Today’s blog is written by the wonderful Phoebe Crook, Assistant Psychologist at Headspace Guildford.
Both you and your child might be feeling anxious due to the uncertainty of the world at the moment. It is important to recognise when you might be feeling too overwhelmed and anxious. Are you struggling to focus on a task? Feeling demotivated? Is your child being argumentative or especially quiet? A good way to press the reset button is to do a mindfulness or relaxation practice. Everyday relaxation strategies involve; drawing or colouring, listening to music, reading, doing a puzzle and watching tv.
It might be useful for your child to create a self soothe box if they are feeling particularly anxious. This box, which can be made from an old shoe box or anything you have lying around the house, is a physical grounding technique for your child. Work with your child to identify items that can soothe them when they are, for example, anxious, angry or sad. Then place these items into the box and remind your child to seek out that box when they are feeling that way. Items should try and involve all the senses e.g. vision, hearing, smell, taste and touch. Ideas include; a photo of your child’s favourite place or a photo of a memory, a CD or a note containing their favourite song so they can go play that song on their computer, a comforting smell such as lavender or perfume, a small packet of sweets, a small soft cuddly toy or bubble wrap or a packet of bubbles. Basically, it can be any item readily available in the house that might be comforting to your child (obviously once lockdown is over then, should you desire, you can source other items to place in the box). When your child interacts with that item in the box encourage them to use the item and pay attention to their physical senses. Encourage them to look around and notice what they see, what they hear, what they smell or taste, and what they can touch. This might be challenging for some younger children so simply having a box with activities in that can distract them can also be effective. Your child should feel reassured that they have a box dedicated to helping them when they feel overwhelmed with an emotion. Encourage your child to decorate the box and personalise it so they are motivated to seek it out and use it when they need it.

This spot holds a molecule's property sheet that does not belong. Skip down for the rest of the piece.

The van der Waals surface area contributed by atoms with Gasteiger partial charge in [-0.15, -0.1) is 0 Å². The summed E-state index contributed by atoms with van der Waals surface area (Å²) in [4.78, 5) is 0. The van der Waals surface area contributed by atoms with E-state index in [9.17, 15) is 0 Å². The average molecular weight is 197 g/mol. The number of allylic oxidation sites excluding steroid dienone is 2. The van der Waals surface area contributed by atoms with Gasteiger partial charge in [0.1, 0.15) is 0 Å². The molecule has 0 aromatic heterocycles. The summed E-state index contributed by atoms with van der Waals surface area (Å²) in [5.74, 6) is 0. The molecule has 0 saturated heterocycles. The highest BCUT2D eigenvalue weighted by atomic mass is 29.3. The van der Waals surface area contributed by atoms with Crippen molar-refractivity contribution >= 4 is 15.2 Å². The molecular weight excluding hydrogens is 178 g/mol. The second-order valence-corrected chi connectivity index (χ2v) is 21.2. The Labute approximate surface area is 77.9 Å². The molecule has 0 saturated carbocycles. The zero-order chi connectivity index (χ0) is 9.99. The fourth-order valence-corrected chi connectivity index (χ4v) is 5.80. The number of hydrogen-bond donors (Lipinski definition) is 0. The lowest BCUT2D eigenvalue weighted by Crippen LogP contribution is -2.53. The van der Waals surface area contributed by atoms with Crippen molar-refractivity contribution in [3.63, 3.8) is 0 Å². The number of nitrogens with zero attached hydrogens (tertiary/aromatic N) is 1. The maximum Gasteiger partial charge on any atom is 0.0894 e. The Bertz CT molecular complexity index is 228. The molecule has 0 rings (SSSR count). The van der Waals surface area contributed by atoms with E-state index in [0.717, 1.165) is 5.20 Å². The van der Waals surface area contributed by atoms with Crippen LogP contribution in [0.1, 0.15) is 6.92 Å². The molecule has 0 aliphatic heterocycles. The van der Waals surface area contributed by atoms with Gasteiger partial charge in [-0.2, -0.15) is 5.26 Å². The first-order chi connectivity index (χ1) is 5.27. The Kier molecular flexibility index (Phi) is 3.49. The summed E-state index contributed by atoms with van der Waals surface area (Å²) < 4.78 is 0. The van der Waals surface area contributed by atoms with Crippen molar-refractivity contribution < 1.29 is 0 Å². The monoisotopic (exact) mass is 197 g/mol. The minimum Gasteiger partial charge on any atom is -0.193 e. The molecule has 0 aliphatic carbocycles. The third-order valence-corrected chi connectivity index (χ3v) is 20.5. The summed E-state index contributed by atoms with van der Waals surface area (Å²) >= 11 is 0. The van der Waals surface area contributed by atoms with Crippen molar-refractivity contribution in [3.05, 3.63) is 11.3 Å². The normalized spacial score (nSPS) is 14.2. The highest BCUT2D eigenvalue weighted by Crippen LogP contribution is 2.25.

Additionally, there are lots of amazing apps and websites that can help you through this process.
- A simple and easy reset method to use with your child is the Breathe, Think, Do with Sesame Street app. This app goes through basic breathing methods to help calm anxiety down and is suitable for children under the ages of 8 years. Alternatively an explanation of the strategy can be found here- https://sesamestreetincommunities.org/activities/breathe-think-do/ . In sum it is all about helping your child calm down, think about what the problem might be or why they are feeling that way and then encouraging them find a solution or a distraction.
- Another useful app is Stop, Breathe & Think Kids: which help children to identify and manage emotions and has useful meditation sessions.
- Another useful app is Smiling minds which has setting for all ages. This involves meditation and self help around anxiety.
Specifically, for adults, you might find it useful to incorporate a yoga session into your day. This might be difficult with your child being at home all the time but try and work out a schedule with your partner, if possible, so you can have time to do a session alone. There are lots of yoga sessions on YouTube and currently until 1st May the app Down Dog is completely free to use (this offer also extends until July for health care professionals and students/teachers).
Do not feel overwhelmed by these strategies and ideas. Equally, they might not work for you. Relaxation and mindfulness is a very personal journey and it will take lots of trial and error. There are lots of websites, apps and YouTube videos that offer ideas and support on relaxation and mindfulness so you will eventually find one that suits you. Persistence is key though, you must commit to these strategies, unfortunately they won’t just work instantly. And remember, if you or your child have found some respite from your worries for even a few minutes then the relaxation and mindfulness was worth it. Good luck and keep safe!